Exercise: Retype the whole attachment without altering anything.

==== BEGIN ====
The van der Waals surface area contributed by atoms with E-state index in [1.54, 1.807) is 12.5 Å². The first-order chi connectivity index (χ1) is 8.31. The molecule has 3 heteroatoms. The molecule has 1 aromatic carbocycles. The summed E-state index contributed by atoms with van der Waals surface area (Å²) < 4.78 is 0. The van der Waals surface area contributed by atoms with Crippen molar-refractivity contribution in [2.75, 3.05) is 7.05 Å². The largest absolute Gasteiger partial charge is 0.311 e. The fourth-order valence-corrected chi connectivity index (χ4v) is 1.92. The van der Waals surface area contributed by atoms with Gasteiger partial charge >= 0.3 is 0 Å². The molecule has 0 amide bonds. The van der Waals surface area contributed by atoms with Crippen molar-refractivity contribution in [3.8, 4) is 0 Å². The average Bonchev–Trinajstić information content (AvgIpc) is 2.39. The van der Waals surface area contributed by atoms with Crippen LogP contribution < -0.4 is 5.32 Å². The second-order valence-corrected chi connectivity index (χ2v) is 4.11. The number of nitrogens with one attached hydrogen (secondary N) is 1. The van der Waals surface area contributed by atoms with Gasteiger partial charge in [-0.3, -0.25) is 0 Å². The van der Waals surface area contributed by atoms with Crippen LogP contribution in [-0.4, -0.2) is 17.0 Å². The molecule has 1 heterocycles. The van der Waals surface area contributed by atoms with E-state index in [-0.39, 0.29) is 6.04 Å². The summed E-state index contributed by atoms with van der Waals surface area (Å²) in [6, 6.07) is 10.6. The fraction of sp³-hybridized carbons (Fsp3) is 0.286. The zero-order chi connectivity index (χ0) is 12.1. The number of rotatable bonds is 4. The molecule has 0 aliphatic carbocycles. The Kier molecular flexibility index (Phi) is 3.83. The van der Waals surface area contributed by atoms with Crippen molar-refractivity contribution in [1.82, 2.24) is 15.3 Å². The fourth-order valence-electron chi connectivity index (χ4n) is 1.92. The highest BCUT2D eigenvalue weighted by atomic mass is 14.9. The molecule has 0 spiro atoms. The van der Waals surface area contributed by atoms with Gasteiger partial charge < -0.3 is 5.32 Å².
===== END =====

The van der Waals surface area contributed by atoms with E-state index in [1.54, 1.807) is 12.5 Å². The first-order chi connectivity index (χ1) is 8.31. The molecule has 3 heteroatoms. The molecule has 1 aromatic carbocycles. The summed E-state index contributed by atoms with van der Waals surface area (Å²) < 4.78 is 0. The van der Waals surface area contributed by atoms with Crippen molar-refractivity contribution in [2.75, 3.05) is 7.05 Å². The largest absolute Gasteiger partial charge is 0.311 e. The fourth-order valence-corrected chi connectivity index (χ4v) is 1.92. The van der Waals surface area contributed by atoms with Gasteiger partial charge >= 0.3 is 0 Å². The molecule has 0 amide bonds. The van der Waals surface area contributed by atoms with Crippen molar-refractivity contribution in [3.8, 4) is 0 Å². The average Bonchev–Trinajstić information content (AvgIpc) is 2.39. The van der Waals surface area contributed by atoms with Crippen LogP contribution < -0.4 is 5.32 Å². The second-order valence-corrected chi connectivity index (χ2v) is 4.11. The number of nitrogens with one attached hydrogen (secondary N) is 1. The van der Waals surface area contributed by atoms with Gasteiger partial charge in [-0.3, -0.25) is 0 Å². The van der Waals surface area contributed by atoms with Crippen LogP contribution in [-0.4, -0.2) is 17.0 Å². The molecule has 1 heterocycles. The van der Waals surface area contributed by atoms with E-state index in [-0.39, 0.29) is 6.04 Å². The summed E-state index contributed by atoms with van der Waals surface area (Å²) in [6, 6.07) is 10.6. The fraction of sp³-hybridized carbons (Fsp3) is 0.286. The zero-order chi connectivity index (χ0) is 12.1. The number of rotatable bonds is 4. The molecule has 0 aliphatic carbocycles. The Kier molecular flexibility index (Phi) is 3.83. The van der Waals surface area contributed by atoms with Crippen molar-refractivity contribution in [1.82, 2.24) is 15.3 Å². The fourth-order valence-electron chi connectivity index (χ4n) is 1.92. The highest BCUT2D eigenvalue weighted by atomic mass is 14.9. The molecule has 0 spiro atoms. The van der Waals surface area contributed by atoms with Gasteiger partial charge < -0.3 is 5.32 Å².